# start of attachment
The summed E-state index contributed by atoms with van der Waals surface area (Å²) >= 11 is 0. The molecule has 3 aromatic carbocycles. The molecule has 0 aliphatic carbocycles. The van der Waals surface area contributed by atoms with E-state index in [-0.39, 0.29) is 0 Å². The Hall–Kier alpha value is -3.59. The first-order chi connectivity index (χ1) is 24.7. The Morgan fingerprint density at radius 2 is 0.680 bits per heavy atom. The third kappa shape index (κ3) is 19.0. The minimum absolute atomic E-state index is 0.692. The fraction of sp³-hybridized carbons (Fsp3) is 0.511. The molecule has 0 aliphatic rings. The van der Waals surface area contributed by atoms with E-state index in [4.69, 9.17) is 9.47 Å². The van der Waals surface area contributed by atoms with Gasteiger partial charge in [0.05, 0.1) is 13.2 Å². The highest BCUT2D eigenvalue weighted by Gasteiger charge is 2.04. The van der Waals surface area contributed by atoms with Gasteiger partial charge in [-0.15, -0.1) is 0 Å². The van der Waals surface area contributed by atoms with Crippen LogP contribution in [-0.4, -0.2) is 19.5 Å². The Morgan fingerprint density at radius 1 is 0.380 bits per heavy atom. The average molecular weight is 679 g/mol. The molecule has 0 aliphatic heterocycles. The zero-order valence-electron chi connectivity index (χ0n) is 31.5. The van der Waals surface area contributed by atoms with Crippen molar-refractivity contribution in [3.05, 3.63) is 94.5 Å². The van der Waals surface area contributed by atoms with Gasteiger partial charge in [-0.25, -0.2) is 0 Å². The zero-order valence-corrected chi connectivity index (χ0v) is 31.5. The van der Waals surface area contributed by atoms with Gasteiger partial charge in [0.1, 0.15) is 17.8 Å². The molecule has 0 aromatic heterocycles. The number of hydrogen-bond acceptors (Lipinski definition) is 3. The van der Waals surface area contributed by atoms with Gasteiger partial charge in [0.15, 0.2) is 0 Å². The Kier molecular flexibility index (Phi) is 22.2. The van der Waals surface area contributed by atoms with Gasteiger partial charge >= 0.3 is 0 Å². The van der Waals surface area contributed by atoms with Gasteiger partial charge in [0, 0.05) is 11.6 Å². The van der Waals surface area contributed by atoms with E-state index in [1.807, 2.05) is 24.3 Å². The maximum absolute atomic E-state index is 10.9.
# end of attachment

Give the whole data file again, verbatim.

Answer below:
The summed E-state index contributed by atoms with van der Waals surface area (Å²) >= 11 is 0. The molecule has 3 aromatic carbocycles. The molecule has 0 aliphatic carbocycles. The van der Waals surface area contributed by atoms with E-state index in [-0.39, 0.29) is 0 Å². The Hall–Kier alpha value is -3.59. The first-order chi connectivity index (χ1) is 24.7. The Morgan fingerprint density at radius 2 is 0.680 bits per heavy atom. The third kappa shape index (κ3) is 19.0. The minimum absolute atomic E-state index is 0.692. The fraction of sp³-hybridized carbons (Fsp3) is 0.511. The molecule has 0 aliphatic rings. The van der Waals surface area contributed by atoms with E-state index in [4.69, 9.17) is 9.47 Å². The van der Waals surface area contributed by atoms with Gasteiger partial charge in [0.05, 0.1) is 13.2 Å². The highest BCUT2D eigenvalue weighted by Gasteiger charge is 2.04. The van der Waals surface area contributed by atoms with Gasteiger partial charge in [-0.15, -0.1) is 0 Å². The van der Waals surface area contributed by atoms with Crippen LogP contribution in [-0.4, -0.2) is 19.5 Å². The Morgan fingerprint density at radius 1 is 0.380 bits per heavy atom. The average molecular weight is 679 g/mol. The molecule has 0 aliphatic heterocycles. The zero-order valence-electron chi connectivity index (χ0n) is 31.5. The van der Waals surface area contributed by atoms with Crippen molar-refractivity contribution in [3.05, 3.63) is 94.5 Å². The van der Waals surface area contributed by atoms with Gasteiger partial charge in [-0.25, -0.2) is 0 Å². The zero-order valence-corrected chi connectivity index (χ0v) is 31.5. The van der Waals surface area contributed by atoms with Gasteiger partial charge in [0.1, 0.15) is 17.8 Å². The molecule has 0 aromatic heterocycles. The number of hydrogen-bond acceptors (Lipinski definition) is 3. The van der Waals surface area contributed by atoms with Gasteiger partial charge in [0.15, 0.2) is 0 Å². The Kier molecular flexibility index (Phi) is 22.2. The van der Waals surface area contributed by atoms with Gasteiger partial charge >= 0.3 is 0 Å². The van der Waals surface area contributed by atoms with Gasteiger partial charge in [0, 0.05) is 11.6 Å². The van der Waals surface area contributed by atoms with E-state index in [1.807, 2.05) is 24.3 Å². The maximum absolute atomic E-state index is 10.9.